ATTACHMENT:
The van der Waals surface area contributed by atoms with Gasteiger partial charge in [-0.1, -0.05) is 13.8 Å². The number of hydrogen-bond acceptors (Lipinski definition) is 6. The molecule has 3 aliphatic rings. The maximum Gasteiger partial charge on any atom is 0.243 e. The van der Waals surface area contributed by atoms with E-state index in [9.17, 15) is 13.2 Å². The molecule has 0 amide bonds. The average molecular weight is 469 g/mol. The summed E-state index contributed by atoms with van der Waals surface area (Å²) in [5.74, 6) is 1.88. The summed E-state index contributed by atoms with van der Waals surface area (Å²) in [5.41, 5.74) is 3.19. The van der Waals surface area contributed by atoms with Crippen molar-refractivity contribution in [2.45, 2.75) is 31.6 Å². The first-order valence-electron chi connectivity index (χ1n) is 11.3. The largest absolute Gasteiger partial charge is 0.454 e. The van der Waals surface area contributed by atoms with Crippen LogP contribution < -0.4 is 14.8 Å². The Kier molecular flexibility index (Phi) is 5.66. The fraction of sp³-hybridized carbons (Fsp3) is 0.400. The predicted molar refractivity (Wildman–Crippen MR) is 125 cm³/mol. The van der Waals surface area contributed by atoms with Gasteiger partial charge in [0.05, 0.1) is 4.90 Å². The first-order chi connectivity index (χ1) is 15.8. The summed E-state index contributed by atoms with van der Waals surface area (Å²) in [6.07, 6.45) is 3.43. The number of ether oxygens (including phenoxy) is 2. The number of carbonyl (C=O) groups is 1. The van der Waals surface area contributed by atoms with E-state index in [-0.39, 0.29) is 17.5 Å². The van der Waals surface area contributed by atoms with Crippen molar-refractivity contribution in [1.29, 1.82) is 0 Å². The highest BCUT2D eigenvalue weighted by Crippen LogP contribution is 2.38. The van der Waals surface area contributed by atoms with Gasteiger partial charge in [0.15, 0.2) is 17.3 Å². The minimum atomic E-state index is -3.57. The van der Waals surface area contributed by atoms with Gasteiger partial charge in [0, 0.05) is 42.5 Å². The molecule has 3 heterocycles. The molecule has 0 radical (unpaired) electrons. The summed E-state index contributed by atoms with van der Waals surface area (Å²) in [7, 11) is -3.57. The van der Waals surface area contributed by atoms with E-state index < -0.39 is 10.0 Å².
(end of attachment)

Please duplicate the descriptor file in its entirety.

The van der Waals surface area contributed by atoms with Gasteiger partial charge in [-0.1, -0.05) is 13.8 Å². The number of hydrogen-bond acceptors (Lipinski definition) is 6. The molecule has 3 aliphatic rings. The maximum Gasteiger partial charge on any atom is 0.243 e. The van der Waals surface area contributed by atoms with E-state index in [9.17, 15) is 13.2 Å². The molecule has 0 amide bonds. The average molecular weight is 469 g/mol. The summed E-state index contributed by atoms with van der Waals surface area (Å²) in [5.74, 6) is 1.88. The summed E-state index contributed by atoms with van der Waals surface area (Å²) in [5.41, 5.74) is 3.19. The van der Waals surface area contributed by atoms with Crippen molar-refractivity contribution in [2.45, 2.75) is 31.6 Å². The first-order valence-electron chi connectivity index (χ1n) is 11.3. The largest absolute Gasteiger partial charge is 0.454 e. The van der Waals surface area contributed by atoms with Crippen LogP contribution < -0.4 is 14.8 Å². The Kier molecular flexibility index (Phi) is 5.66. The fraction of sp³-hybridized carbons (Fsp3) is 0.400. The predicted molar refractivity (Wildman–Crippen MR) is 125 cm³/mol. The van der Waals surface area contributed by atoms with Gasteiger partial charge in [0.05, 0.1) is 4.90 Å². The first-order chi connectivity index (χ1) is 15.8. The summed E-state index contributed by atoms with van der Waals surface area (Å²) in [6.07, 6.45) is 3.43. The number of ether oxygens (including phenoxy) is 2. The number of carbonyl (C=O) groups is 1. The van der Waals surface area contributed by atoms with E-state index in [-0.39, 0.29) is 17.5 Å². The van der Waals surface area contributed by atoms with Crippen molar-refractivity contribution in [1.29, 1.82) is 0 Å². The highest BCUT2D eigenvalue weighted by Crippen LogP contribution is 2.38. The van der Waals surface area contributed by atoms with Gasteiger partial charge in [0.15, 0.2) is 17.3 Å². The minimum atomic E-state index is -3.57. The van der Waals surface area contributed by atoms with Gasteiger partial charge in [0, 0.05) is 42.5 Å². The molecule has 3 heterocycles. The molecule has 0 radical (unpaired) electrons. The summed E-state index contributed by atoms with van der Waals surface area (Å²) in [7, 11) is -3.57. The van der Waals surface area contributed by atoms with E-state index < -0.39 is 10.0 Å².